Are you struggling with the GMAT Verbal Reasoning Section of the GMAT Exam? Are the GMAT grammar rules unclear to you? Worry not, we got you! Since the verbal section of the GMAT tests your proficiency in the English language, hence, it’s essential that you are thorough with the grammar rules for the GMAT Verbal section. But before we begin with acquainting you with some grammar rules, let us take a quick look at the GMAT Verbal Reasoning.

GMAT Verbal Reasoning Section 

The GMAT Verbal Reasoning section tests how proficient you are with the English language as mentioned. Moreover, it consists of 62 questions that you have to complete within 65 minutes. The Verbal Reasoning is scored between 5 to 61, which increases by one-point increment. The Verbal Reasoning is further divided into three sections — Reading Comprehension, Critical Reasoning and Sentence Correction. However, we will be stressing more on the sentence correction question as this is where your grammar will be tested. 

The Sentence Correction section tests your ability to construct a sentence that is grammatically correct. Each question in the sentence correction section will have a part of the sentence underlined, you are required to identify the grammatical error and rectify it with the answer choices provided to you. If you are keen on acing this section, you should be thorough with grammatical usage of certain words and the grammar rules. Let us take a look at the six basic grammar rules that will help you while attempting the sentence correction question. 

 Grammar Rules for GMAT Verbal

We will explore some grammatical concepts along with grammar rules.

Parallelism 

Parallelism refers to when a sentence or phrase is constructed with identical grammatical structure throughout. Faulty parallelism occurs when parts of the sentence are not constructed in a similar grammatical structure. For example, “I like to dancing and to write”. The rectified sentence would look like, “I like dancing and writing”. The rules to use parallelism are as follows: 

  • Parallelism can be used when items in a list or series are being discussed. For example,  He went to the market, bought vegetables, and washed them. 
  • Parallelism can be rectified by coordinating conjunctions. Some coordinating conjunctions include — and, but, nor, so, and yet.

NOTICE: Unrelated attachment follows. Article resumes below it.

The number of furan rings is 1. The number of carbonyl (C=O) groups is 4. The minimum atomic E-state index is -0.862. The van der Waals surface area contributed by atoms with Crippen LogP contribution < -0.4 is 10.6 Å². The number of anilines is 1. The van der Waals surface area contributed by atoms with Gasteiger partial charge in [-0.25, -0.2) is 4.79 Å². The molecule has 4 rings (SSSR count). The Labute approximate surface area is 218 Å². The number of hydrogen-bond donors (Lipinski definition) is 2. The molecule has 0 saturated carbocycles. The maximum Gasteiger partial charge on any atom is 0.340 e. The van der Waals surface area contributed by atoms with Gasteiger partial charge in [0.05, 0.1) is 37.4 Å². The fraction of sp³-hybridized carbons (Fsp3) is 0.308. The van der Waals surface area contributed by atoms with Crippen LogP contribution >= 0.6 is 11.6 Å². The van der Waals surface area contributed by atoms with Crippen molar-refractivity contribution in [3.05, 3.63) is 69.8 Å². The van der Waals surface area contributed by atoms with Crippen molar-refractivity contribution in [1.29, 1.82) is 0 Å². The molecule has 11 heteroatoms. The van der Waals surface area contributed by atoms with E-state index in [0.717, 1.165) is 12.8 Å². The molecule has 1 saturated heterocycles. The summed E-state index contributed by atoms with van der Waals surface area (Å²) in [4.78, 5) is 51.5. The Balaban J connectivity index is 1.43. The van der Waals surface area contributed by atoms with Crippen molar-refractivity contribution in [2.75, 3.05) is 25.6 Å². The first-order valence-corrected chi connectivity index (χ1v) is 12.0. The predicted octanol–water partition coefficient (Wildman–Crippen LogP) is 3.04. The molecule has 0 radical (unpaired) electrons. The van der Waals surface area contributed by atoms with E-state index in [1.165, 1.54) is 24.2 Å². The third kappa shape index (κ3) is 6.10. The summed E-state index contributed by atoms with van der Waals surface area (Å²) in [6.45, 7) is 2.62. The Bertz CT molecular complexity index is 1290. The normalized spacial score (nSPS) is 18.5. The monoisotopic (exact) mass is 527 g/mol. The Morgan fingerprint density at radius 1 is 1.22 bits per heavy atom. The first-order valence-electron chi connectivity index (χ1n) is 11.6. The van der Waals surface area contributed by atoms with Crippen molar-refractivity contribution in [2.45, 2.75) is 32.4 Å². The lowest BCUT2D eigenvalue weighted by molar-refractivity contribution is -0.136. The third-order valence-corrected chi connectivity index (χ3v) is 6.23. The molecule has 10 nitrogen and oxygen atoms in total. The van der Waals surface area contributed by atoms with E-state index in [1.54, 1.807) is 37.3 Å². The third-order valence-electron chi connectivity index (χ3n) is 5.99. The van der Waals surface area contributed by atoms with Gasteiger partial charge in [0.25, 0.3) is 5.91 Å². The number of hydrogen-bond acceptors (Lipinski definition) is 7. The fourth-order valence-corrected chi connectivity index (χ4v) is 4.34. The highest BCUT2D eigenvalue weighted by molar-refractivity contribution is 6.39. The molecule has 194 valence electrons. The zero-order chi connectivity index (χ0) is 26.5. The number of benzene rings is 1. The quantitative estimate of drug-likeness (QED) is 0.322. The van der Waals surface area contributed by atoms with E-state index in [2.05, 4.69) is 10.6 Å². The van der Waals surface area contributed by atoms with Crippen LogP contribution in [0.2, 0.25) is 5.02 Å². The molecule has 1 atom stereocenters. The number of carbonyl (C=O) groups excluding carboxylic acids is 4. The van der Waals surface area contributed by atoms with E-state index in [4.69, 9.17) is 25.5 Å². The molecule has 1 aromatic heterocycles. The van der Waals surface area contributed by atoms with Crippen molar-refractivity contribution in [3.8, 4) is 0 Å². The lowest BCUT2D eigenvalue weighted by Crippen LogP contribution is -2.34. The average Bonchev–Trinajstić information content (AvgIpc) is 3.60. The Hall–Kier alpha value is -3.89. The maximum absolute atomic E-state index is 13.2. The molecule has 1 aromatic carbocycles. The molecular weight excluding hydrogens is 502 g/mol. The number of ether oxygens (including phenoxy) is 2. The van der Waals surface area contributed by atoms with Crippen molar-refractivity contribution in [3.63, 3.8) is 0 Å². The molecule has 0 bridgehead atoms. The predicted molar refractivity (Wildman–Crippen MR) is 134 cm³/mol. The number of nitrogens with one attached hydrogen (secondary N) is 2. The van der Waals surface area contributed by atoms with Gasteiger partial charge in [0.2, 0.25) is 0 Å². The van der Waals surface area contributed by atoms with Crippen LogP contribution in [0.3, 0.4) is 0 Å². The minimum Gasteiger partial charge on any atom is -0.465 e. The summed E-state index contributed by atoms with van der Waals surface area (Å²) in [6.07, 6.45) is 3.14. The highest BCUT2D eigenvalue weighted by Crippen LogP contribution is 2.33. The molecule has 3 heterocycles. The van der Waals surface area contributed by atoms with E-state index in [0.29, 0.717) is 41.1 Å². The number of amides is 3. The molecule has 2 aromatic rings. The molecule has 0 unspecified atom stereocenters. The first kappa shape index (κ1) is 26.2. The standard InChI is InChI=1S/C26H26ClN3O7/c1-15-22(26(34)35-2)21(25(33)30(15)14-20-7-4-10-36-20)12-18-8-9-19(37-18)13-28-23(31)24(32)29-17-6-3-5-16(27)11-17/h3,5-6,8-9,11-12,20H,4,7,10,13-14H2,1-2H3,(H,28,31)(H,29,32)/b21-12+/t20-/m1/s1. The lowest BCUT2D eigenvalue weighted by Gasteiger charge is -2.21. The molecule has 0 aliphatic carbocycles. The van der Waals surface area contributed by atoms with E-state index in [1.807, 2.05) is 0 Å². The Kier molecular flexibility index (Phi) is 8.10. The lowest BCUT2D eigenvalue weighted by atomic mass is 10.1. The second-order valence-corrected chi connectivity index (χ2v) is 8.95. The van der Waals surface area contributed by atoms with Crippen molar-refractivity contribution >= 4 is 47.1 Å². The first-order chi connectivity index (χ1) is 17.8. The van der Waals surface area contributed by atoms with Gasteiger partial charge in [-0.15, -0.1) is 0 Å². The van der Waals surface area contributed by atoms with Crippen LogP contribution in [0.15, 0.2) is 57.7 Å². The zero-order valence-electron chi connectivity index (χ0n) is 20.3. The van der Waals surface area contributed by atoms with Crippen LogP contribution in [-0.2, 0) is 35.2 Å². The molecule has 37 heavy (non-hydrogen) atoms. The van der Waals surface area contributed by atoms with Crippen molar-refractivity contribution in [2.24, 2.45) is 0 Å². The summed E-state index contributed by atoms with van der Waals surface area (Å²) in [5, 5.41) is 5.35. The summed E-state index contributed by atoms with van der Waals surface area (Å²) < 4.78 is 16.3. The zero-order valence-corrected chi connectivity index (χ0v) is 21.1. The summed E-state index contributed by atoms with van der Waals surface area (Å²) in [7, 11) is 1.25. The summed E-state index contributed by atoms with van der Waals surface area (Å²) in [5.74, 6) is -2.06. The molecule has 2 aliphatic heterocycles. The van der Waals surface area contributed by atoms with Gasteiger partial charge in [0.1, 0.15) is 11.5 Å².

• Parallelism should be used when you are comparing two things. For example, she likes writing letters more than reading them.

Gerunds 

Gerunds refer to either nouns or verbs that end with -ing. Gerunds tend to make the sentence long and wordy. To avoid that, there are certain rules you need to follow.

  • You should avoid using gerunds in the beginning of sentences. You can do so if it is absolutely necessary. 
  • When using helping verbs such as am, been, are, and were, it has to be in the progressive tense. For example, “I have been going to pottery classes since January.”

Subject-Verb Agreement 

The subject-verb agreement refers to the relationship between a subject and verb, wherein they are in agreement. The agreement can be on the basis of number, case, or person. There are very simple rules you have to follow to avoid any errors; the rules are as follows: 

  • If you are using a singular noun, a singular verb can only accompany it. 
  • If you are using  a plural noun, a plural verb can only accompany it. 
  • However, the singular noun form takes on the letter “s”, whereas the plural noun form remains unchanged.

Modifiers 

A modifier refers to nouns that serve as adjectives and adverbs that help describe objects or people. There is only one rule with the modifier, you need to add the modifier either before or after the noun you choose to describe.  

When Does a Faulty Comparison Occur? A faulty comparison occurs when the comparison to a noun or noun phrase is missing. You can avoid making any errors by following these rules: 

  • Make a comparison between two people or two things. Avoid comparing a person with an object or vice versa.
  • Do not make double comparisons as it will confuse the reader. For example, “She is more better at what she does than him”. The word “more” is redundant in this sentence, so we will rephrase it to, “She is better at what she does than him.” 

These are the basic grammatical concepts and grammar rules for the GMAT Verbal section that you have to be familiar with. Once you learn the GMAT grammar rules thoroughly, you can easily spot errors and rectify them quickly. 

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